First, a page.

As Flanders sees the first results of its Blue Deal, the European Economic and Social Committee is calling for an EU Blue Deal. According to the European Union’s advisory body, current efforts are insufficient to equip member states to face the water challenges of the coming years.
Water is high on the international agenda, with dry summers, storms and floods more common than ever. The EU is anticipating water-related challenges by establishing a legal framework for protecting and managing freshwater and marine resources.
The overall objective of EU water policy is to ensure that all Europeans, economic sectors and the environment have access to sufficient quantities of good quality water and that all water bodies throughout Europe are in good status. Policies and measures are therefore put in place to prevent and mitigate water scarcity and droughts. Priority is given to the transition to a water-efficient and water-saving economy.
In 2007, the EU launched its first policy initiative on water scarcity and droughts. This policy, “Addressing the challenge of water scarcity and droughts in the European Union”, was revised in 2012 as part of the “Blueprint to safeguard Europe’s waters”, a strategy aimed at ensuring sufficient quality water to meet the needs of people, the economy and the environment.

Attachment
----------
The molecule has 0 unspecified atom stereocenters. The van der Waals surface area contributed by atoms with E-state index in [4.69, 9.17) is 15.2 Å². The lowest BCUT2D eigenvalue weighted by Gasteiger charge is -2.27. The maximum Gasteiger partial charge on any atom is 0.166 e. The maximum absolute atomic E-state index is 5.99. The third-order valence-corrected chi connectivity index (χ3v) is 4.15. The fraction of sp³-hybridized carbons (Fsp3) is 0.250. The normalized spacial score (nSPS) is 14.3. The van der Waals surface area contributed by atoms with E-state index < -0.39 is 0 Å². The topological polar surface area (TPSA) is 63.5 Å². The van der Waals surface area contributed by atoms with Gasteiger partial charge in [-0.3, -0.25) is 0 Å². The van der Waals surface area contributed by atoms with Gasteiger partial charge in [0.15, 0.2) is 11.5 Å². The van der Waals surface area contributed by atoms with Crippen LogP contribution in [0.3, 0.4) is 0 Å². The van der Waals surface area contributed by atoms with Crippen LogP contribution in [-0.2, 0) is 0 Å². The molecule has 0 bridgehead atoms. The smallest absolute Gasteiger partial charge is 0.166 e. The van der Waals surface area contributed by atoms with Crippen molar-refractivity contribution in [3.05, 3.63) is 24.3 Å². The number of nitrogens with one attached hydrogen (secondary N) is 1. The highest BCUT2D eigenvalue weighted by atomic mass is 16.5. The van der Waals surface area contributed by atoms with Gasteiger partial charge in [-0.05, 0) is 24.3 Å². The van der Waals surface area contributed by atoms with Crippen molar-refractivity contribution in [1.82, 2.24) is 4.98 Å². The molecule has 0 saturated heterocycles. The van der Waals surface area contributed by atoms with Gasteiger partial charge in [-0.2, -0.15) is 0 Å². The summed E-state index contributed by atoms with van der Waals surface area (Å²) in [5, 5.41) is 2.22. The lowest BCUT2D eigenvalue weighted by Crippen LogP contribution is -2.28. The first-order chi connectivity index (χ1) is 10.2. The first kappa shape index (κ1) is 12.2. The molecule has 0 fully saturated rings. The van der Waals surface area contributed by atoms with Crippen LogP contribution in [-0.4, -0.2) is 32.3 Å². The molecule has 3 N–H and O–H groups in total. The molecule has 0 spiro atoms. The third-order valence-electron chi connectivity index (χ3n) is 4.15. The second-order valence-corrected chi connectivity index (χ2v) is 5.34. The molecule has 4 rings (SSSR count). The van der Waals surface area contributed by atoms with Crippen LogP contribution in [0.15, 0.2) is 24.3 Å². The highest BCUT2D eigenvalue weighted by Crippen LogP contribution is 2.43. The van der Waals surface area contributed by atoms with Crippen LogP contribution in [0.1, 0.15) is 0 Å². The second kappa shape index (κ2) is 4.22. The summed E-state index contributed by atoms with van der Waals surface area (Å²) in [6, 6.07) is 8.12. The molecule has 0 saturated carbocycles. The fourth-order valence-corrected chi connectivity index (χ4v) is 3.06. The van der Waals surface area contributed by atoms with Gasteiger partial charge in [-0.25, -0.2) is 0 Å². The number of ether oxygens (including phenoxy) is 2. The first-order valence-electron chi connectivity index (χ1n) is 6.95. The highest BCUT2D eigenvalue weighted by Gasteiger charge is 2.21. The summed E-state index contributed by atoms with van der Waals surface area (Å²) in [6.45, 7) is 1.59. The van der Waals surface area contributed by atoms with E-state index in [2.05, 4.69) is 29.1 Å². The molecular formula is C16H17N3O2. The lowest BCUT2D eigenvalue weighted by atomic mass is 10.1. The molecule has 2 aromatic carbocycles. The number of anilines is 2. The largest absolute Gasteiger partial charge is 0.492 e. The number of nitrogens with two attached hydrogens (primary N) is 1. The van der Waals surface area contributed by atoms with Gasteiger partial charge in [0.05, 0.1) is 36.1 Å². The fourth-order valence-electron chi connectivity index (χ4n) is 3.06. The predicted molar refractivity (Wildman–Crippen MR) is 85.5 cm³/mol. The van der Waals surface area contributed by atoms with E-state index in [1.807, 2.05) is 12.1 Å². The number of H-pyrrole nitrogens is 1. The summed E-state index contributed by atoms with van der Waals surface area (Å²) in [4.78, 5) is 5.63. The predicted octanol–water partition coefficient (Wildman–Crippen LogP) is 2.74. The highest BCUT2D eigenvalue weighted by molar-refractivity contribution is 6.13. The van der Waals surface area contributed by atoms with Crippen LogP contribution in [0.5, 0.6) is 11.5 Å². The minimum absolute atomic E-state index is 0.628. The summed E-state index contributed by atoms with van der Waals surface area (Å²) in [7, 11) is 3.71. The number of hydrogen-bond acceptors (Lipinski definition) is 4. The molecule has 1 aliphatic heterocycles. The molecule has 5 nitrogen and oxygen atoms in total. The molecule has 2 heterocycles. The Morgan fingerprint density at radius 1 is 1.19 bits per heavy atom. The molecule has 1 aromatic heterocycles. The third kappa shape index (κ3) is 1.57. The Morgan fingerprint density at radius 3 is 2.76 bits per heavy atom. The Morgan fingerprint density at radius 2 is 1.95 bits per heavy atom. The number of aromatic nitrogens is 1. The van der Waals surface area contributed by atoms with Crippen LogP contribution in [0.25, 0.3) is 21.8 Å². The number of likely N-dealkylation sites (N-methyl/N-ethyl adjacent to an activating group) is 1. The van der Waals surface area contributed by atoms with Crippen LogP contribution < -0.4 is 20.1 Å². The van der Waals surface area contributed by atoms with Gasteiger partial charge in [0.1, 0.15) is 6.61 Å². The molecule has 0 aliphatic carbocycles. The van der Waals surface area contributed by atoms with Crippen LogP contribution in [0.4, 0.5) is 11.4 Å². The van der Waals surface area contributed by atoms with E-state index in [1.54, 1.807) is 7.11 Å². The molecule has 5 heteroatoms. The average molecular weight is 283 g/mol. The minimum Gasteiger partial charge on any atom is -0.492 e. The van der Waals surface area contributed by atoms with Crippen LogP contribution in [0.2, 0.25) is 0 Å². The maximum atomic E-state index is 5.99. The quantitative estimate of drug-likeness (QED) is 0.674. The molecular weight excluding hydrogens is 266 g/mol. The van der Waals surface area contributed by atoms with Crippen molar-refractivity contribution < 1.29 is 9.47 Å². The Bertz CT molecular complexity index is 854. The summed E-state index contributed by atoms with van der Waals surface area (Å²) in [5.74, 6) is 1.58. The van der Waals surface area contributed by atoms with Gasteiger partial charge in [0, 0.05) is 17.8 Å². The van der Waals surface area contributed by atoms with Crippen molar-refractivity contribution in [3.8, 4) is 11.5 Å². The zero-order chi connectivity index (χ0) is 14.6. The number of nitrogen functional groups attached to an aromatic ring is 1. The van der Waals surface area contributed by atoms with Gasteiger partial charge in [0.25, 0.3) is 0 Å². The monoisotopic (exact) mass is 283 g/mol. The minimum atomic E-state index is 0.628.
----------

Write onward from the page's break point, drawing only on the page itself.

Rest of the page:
The EU provides financial support to member states and authorities to tackle water scarcity and droughts. For example, more than 300 research and innovation projects have been funded under Horizon 2020 and Horizon Europe. The EU can also propose short-term emergency measures under the EU Civil Protection Mechanism.
In addition, the European Commission has launched the European Drought Observatory for Resilience and Adaptation project, which aims to improve drought resilience and adaptation and cooperation across the EU.
Despite these initiatives, droughts and water scarcity remain acute. In 2019, for example, some 38 per cent of the EU’s population and 29 per cent of its territory will face water scarcity at an annual cost of between 2 and 9 billion euros.
Moreover, many of the EU’s targets for water-related challenges remain unmet. The main obstacles are inadequate funding, slow implementation and insufficient integration of environmental objectives into sectoral policies.
EU Blue Deal
This is why the European Economic and Social Committee (EESC) believes the EU’s current policy framework is not fit for purpose. The committee aims to raise awareness and place the issue as a priority on the EU’s agenda by calling for an EU Blue Deal. This should include a cross-sectoral strategy involving a wide range of European stakeholders.
The EESC will adopt a series of own-initiative opinions with a view to a comprehensive approach to European water policy, approaching the issue from a sectoral perspective and making concrete proposals. At a high-level conference, “Call for an EU Blue Deal” in October 2023, the EESC will announce its proposals and call on the European Commission to treat water as a priority at the European level.